Ibagon

Digestibility of Energy, Dry Matter, Protein, and Fat and Concentration of Metabolizable Energy in Sunflower Meal and Sunflower Expellers Fed to Growing Pigs

Ibagon, J. A., Su A. Lee, and H. H. Stein. 2022. Digestibility of Energy, Dry Matter, Protein, and Fat and Concentration of Metabolizable Energy in Sunflower Meal and Sunflower Expellers Fed to Growing Pigs. J. Anim. Sci. 100 (Suppl. 2): 41–42. doi.org/10.1093/jas/skac064.064. Link to Abstr.

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Digestibility of energy, dry matter, protein, and fat and concentration of metabolizable energy in sunflower meal and sunflower expellers fed to growing pigs

Sunflower meal (SFM) is a protein source that can be included in diets for pigs and other livestock species. In addition to providing amino acids, SFM also provide energy and other nutrients to diets, but because of the high concentration of fiber, SFM does not contain as much energy as other oilseed meals. The nutritive value of SFM depend on growing area, degree of de-hulling, and oil extraction process. Sunflower meal is obtained through a prepress-solvent extraction method, which yields a meal product with less than 3% fat. However, a double press procedure without solvent extraction may also be used to remove oil from the seeds, which results in generation of a co-product called sunflower expellers (SFE). Because the double-press procedure is less efficient in removing oil from the seeds, SFE contains between 6 and 10% oil. The concentration of fiber and protein also varies among different sources of SFM and SFE and is largely determined by the degree of de-hulling that takes place prior to oil extraction. Because the hulls are very high in fiber, there is a linear relationship between fiber concentration and the concentration of hulls in SFM and SFE, and there is a negative relationship between fiber and protein concentrations. However, data on the digestibility of nutrients and energy and concentrations of digestible energy (DE) and metabolizable energy (ME) in different sources of sunflower co-products are limited. Therefore, the objective of this research was to test the null hypothesis that there are no differences in the apparent total tract digestibility (ATTD) of dry matter, crude protein, fat, and gross energy and concentrations of DE and ME in SFM fed to growing pigs. The second objective was to test the null hypothesis that there are no difference in the ATTD of nutrients and energy concentrations between SFM and SFE fed to growing pigs.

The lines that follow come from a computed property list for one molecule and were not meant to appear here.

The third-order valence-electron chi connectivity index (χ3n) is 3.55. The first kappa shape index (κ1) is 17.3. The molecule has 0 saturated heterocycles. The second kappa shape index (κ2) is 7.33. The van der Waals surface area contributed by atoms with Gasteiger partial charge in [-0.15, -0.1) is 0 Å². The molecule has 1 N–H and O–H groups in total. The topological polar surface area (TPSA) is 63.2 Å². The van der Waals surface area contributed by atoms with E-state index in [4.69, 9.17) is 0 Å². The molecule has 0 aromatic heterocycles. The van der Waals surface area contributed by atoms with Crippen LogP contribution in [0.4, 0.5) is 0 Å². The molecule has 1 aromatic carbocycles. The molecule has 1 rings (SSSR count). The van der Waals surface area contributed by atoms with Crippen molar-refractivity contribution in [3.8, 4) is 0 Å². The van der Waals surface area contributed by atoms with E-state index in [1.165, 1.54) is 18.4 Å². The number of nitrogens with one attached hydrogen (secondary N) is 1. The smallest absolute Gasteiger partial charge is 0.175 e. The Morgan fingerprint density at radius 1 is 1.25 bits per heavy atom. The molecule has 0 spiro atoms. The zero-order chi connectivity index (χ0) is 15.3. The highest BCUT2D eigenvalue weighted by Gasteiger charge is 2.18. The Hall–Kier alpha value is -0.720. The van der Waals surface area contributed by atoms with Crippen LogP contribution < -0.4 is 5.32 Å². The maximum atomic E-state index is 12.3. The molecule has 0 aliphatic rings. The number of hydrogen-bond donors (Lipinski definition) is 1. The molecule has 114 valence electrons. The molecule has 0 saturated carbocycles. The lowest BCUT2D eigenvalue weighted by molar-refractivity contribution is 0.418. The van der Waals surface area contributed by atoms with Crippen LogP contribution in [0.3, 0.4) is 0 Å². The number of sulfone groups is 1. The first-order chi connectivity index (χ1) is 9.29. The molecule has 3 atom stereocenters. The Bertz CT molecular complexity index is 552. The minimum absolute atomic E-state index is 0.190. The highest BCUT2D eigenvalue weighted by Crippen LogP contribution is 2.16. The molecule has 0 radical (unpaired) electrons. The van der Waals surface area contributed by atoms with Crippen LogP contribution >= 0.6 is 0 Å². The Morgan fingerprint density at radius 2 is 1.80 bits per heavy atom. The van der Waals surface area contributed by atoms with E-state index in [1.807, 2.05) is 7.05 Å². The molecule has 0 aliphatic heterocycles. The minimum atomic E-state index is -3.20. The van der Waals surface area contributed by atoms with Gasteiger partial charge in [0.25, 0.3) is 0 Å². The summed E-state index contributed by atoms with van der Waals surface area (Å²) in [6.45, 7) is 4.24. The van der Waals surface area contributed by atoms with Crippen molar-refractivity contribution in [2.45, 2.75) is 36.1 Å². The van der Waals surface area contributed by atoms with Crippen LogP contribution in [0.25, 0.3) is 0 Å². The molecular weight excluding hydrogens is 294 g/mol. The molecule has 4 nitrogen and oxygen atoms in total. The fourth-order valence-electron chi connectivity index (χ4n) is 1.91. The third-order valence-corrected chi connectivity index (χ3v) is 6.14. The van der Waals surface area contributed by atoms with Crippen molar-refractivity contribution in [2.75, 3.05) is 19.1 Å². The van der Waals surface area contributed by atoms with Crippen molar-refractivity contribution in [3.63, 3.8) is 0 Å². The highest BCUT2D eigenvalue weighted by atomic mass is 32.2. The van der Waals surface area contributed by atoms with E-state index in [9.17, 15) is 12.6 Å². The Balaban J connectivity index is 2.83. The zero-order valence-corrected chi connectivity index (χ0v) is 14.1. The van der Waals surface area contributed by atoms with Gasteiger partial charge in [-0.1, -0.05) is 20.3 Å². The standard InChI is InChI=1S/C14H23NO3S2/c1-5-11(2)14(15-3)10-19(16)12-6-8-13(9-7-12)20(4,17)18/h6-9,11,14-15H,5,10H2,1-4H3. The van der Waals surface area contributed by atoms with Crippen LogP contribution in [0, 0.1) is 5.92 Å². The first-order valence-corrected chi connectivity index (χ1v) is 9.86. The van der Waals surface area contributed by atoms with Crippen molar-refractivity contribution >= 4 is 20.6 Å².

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Sunflower expellers have greater ileal digestibility of amino acids than sunflower meal, but there are only minor variations among different sources of sunflower meal when fed to growing pigs

Ibagon, Jimena A., Su A Lee, and Hans H. Stein. 2021. Sunflower expellers have greater ileal digestibility of amino acids than sunflower meal, but there are only minor variations among different sources of sunflower meal when fed to growing pigs. Journal of Animal Science, 2021, Vol. 99, No.

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Ileal Digestibility of Amino Acids Is Greater in Sunflower Expellers Than in Sunflower Meal When Fed to Growing Pigs

Ibagon, J. A. S. A. Lee, and H. H. Stein. 2021. Ileal Digestibility of Amino Acids Is Greater in Sunflower Expellers Than in Sunflower Meal When Fed to Growing Pigs. J. Anim. Sci. 99(Suppl. 1): 86–87. doi.org/10.1093/jas/skab054.140. Link to Abstract.

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Standardized ileal digestibility of amino acids in six sources of partially de-hulled sunflower meal and one source of sunflower expellers from Ukraine, Hungary, Italy, and the U.S. when fed to growing pigs

Sunflower meal, which is the co-product derived from sunflower seeds after oil extraction, has a high concentration of digestible amino acids (AA) and fiber. The nutritive value and quality of sunflower meal is partially dependent on the degree of dehulling, the variety of the sunflower, and the oil extraction process. Sunflower seeds are initially de-hulled and then partially de-oiled using a mechanial prepress procedure. A second de-oiling procedure is performed using a solvent extraction procedure or by usign a second mechanical expelling procedure. The prepress-solvent extraction procedure results in production of sunflower oil and sunflower meal that contains 1 to 3% oil, whereas the double-press procedure results in production of sunflower oil and a sunflower product that contains 5 to 10% residual oil and commonly is referred to as sunflower expellers. Some of the hulls may be added back to the sunflower meal or the sunflower expellers resulting in differences in concentrations of total dietary fiber among sources.

The apparent ileal digestibility and the standardized ileal digestibility (SID) of crude protein (CP) and AA in individual sources of partially de-hulled sunflower meal fed to pigs have been reported. However, there are no comparative values for the SID of AA in sunflower meal produced in different parts of the world, and it is not known if the SID of AA in sunflower meal are different from those in sunflower expellers. Therefore, the objective of the current study was to test the hypothesis that there is no difference in the SID of CP and AA in different sources of sunflower meal and sunflower expellers obtained from different countries.

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